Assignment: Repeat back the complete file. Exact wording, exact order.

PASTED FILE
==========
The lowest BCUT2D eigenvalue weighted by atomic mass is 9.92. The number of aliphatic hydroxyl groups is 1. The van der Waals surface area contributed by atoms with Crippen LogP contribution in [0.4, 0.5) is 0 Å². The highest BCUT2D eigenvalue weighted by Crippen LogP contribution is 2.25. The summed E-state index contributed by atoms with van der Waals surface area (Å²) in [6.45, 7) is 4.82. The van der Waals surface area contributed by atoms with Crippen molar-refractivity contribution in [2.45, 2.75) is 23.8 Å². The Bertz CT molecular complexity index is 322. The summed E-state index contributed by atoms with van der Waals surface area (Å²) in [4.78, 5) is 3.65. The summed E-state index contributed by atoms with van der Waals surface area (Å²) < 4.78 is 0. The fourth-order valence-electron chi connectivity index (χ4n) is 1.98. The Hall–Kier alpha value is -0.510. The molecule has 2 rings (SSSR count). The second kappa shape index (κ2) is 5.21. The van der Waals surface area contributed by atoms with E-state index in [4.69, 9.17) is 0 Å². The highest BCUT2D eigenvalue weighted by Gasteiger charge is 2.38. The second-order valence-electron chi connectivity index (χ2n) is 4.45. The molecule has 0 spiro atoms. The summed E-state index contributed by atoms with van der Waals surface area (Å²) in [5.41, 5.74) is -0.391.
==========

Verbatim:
The lowest BCUT2D eigenvalue weighted by atomic mass is 9.92. The number of aliphatic hydroxyl groups is 1. The van der Waals surface area contributed by atoms with Crippen LogP contribution in [0.4, 0.5) is 0 Å². The highest BCUT2D eigenvalue weighted by Crippen LogP contribution is 2.25. The summed E-state index contributed by atoms with van der Waals surface area (Å²) in [6.45, 7) is 4.82. The van der Waals surface area contributed by atoms with Crippen molar-refractivity contribution in [2.45, 2.75) is 23.8 Å². The Bertz CT molecular complexity index is 322. The summed E-state index contributed by atoms with van der Waals surface area (Å²) in [4.78, 5) is 3.65. The summed E-state index contributed by atoms with van der Waals surface area (Å²) < 4.78 is 0. The fourth-order valence-electron chi connectivity index (χ4n) is 1.98. The Hall–Kier alpha value is -0.510. The molecule has 2 rings (SSSR count). The second kappa shape index (κ2) is 5.21. The van der Waals surface area contributed by atoms with E-state index in [4.69, 9.17) is 0 Å². The highest BCUT2D eigenvalue weighted by Gasteiger charge is 2.38. The second-order valence-electron chi connectivity index (χ2n) is 4.45. The molecule has 0 spiro atoms. The summed E-state index contributed by atoms with van der Waals surface area (Å²) in [5.41, 5.74) is -0.391.